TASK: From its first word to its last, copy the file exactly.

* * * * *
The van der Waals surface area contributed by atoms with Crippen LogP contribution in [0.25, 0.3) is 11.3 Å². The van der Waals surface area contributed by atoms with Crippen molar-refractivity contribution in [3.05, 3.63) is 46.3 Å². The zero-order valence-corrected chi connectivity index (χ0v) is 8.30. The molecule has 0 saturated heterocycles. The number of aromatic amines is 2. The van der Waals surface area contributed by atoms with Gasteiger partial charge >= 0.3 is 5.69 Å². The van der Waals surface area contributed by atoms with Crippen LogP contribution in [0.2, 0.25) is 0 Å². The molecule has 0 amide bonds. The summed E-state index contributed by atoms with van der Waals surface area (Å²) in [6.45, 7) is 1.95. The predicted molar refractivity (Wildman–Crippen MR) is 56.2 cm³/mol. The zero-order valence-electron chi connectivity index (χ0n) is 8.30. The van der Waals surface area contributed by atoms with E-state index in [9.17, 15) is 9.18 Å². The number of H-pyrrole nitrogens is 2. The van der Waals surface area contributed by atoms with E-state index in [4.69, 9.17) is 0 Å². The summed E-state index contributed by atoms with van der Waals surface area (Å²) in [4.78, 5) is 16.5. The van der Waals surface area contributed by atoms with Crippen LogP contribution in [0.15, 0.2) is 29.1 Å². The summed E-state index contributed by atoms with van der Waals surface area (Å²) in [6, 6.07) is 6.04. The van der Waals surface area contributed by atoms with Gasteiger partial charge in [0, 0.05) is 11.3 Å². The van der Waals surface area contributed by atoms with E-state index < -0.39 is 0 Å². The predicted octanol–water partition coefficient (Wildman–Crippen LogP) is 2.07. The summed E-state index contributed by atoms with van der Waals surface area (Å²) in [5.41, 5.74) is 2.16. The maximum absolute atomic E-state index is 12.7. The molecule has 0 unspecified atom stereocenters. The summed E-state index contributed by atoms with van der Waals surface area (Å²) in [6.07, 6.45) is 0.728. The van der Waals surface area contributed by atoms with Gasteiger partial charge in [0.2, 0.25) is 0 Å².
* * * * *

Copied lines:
The van der Waals surface area contributed by atoms with Crippen LogP contribution in [0.25, 0.3) is 11.3 Å². The van der Waals surface area contributed by atoms with Crippen molar-refractivity contribution in [3.05, 3.63) is 46.3 Å². The zero-order valence-corrected chi connectivity index (χ0v) is 8.30. The molecule has 0 saturated heterocycles. The number of aromatic amines is 2. The van der Waals surface area contributed by atoms with Gasteiger partial charge >= 0.3 is 5.69 Å². The van der Waals surface area contributed by atoms with Crippen LogP contribution in [0.2, 0.25) is 0 Å². The molecule has 0 amide bonds. The summed E-state index contributed by atoms with van der Waals surface area (Å²) in [6.45, 7) is 1.95. The predicted molar refractivity (Wildman–Crippen MR) is 56.2 cm³/mol. The zero-order valence-electron chi connectivity index (χ0n) is 8.30. The van der Waals surface area contributed by atoms with E-state index in [9.17, 15) is 9.18 Å². The number of H-pyrrole nitrogens is 2. The van der Waals surface area contributed by atoms with E-state index in [4.69, 9.17) is 0 Å². The summed E-state index contributed by atoms with van der Waals surface area (Å²) in [4.78, 5) is 16.5. The van der Waals surface area contributed by atoms with Crippen LogP contribution in [0.15, 0.2) is 29.1 Å². The summed E-state index contributed by atoms with van der Waals surface area (Å²) in [6, 6.07) is 6.04. The van der Waals surface area contributed by atoms with Gasteiger partial charge in [0, 0.05) is 11.3 Å². The van der Waals surface area contributed by atoms with E-state index < -0.39 is 0 Å². The predicted octanol–water partition coefficient (Wildman–Crippen LogP) is 2.07. The summed E-state index contributed by atoms with van der Waals surface area (Å²) in [5.41, 5.74) is 2.16. The maximum absolute atomic E-state index is 12.7. The molecule has 0 unspecified atom stereocenters. The summed E-state index contributed by atoms with van der Waals surface area (Å²) in [6.07, 6.45) is 0.728. The van der Waals surface area contributed by atoms with Gasteiger partial charge in [0.2, 0.25) is 0 Å².